When he proposed hosting the G7 summit of the seven richest nations in the world, British Prime Minister Boris Johnson said his main objective (he did not speak publicly) was to prolong US President Joe Biden’s presence of US troops in Afghanistan until at least the end of air travel to deport civilians and foreigners.
But Biden did not agree – it is unknown at this time what he will do after leaving the post. He also said that US troops would leave the country on August 31. Now the secret (but not so much) meeting between CIA Director William Burns and Taliban leader Abdul Ghani Bharat in Kabul is not going well. Or, at the very least, Burns seems certain of failing to appease Broad, allowing foreign troops to extend their stay in the area.
However, the same problem exists in the UK. As Boris Johnson did not persuade Joe Biden to extend the deadline beyond August 31, British troops have a few days to complete their humanitarian flight from Afghanistan.
Speaking after the virtual G7 meeting, Johnson said he had agreed on a “road map for future engagement with the Taliban” that they thought would rule Afghanistan – meaning that the world’s seven richest nations no longer offered a chance. Possibility of negotiation with future regime.
The “number one condition” for engagement with the Taliban would be a safe and guaranteed passage for people who want to leave the country by the end of August, Johnson said – but for the Prime Minister it was a position that was not in his hands. , Or G7’s, to confirm.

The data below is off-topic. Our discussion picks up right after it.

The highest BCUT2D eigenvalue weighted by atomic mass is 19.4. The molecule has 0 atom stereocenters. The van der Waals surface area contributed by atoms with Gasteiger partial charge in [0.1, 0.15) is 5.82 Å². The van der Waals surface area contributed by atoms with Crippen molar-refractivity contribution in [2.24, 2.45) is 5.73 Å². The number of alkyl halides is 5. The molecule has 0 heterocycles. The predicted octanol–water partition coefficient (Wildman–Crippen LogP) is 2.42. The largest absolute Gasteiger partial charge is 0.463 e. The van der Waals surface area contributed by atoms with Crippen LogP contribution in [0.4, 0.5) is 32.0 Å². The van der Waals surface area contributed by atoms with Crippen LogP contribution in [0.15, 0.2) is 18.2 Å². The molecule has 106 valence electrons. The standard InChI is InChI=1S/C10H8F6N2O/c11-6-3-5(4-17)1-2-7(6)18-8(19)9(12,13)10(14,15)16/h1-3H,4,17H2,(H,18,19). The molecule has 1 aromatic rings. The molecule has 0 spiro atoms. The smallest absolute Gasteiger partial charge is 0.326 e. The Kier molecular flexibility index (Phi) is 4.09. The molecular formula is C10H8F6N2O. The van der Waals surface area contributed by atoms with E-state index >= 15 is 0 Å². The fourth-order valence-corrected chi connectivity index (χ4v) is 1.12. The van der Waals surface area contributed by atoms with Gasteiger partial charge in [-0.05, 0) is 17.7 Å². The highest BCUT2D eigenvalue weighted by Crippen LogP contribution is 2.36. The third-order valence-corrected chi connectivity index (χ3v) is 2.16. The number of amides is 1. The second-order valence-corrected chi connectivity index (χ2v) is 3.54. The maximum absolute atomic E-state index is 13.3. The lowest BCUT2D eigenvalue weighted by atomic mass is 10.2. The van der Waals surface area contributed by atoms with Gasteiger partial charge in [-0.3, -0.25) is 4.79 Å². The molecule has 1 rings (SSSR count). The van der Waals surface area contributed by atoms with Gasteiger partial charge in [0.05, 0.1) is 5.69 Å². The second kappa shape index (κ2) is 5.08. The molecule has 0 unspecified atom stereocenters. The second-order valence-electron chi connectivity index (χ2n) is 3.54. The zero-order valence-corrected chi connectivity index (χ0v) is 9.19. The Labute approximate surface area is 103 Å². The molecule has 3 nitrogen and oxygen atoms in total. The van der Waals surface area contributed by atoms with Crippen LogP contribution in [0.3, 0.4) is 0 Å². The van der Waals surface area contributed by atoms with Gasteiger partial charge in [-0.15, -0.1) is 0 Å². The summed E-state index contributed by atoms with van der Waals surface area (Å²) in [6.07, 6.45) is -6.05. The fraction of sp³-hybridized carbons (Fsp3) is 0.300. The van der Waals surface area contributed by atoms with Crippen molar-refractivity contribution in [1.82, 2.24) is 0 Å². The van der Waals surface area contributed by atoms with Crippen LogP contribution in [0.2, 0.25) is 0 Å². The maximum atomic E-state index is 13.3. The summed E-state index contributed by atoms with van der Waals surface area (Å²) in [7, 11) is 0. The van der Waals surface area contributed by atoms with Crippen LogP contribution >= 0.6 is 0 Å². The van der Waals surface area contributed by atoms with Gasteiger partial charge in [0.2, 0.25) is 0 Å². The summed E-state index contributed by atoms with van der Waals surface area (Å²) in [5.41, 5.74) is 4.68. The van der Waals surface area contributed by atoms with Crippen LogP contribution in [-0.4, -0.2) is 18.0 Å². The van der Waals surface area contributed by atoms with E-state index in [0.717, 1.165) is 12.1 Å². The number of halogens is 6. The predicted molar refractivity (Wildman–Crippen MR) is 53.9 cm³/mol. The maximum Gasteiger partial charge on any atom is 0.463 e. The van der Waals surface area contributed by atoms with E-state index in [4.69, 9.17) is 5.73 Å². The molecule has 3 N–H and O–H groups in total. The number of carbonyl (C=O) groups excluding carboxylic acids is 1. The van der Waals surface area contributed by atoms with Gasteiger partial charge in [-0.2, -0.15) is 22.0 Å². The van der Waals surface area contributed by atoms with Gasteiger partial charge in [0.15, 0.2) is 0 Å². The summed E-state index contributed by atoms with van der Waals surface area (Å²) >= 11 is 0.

However, the President of the Council of Europe, Charles Michael, said, “We urge the new Afghan authorities to allow free transit for all foreign and Afghan nationals wishing to enter the airport.” “We raised this issue with our American friends and partners on two specific fronts: first, the need to protect the airport until operations are completed; and second, fair and equitable access to the airport for all citizens.
But “we will decide very soon what kind of relations we are going to develop with the new Afghan authorities,” Michael said. He added: “We call for an inclusive political agreement, and if we are to continue to exert a positive influence on the people of Afghanistan, especially in supporting their basic needs, we must deal with the new authorities.” It is subject to strict conditions regarding the actions and attitude of the new regime.
Ursula van der Leyen, the head of the European Commission, who attended the conference, was quoted by several newspapers as saying that the union member states would receive financial assistance if they “intensified” the reception of refugees. As is well known, the right-wing governments of Hungary and Austria have already stated that they will not accept refugees, while Spain has provided itself as a center for welcoming Afghanistan, which has worked with Western powers.
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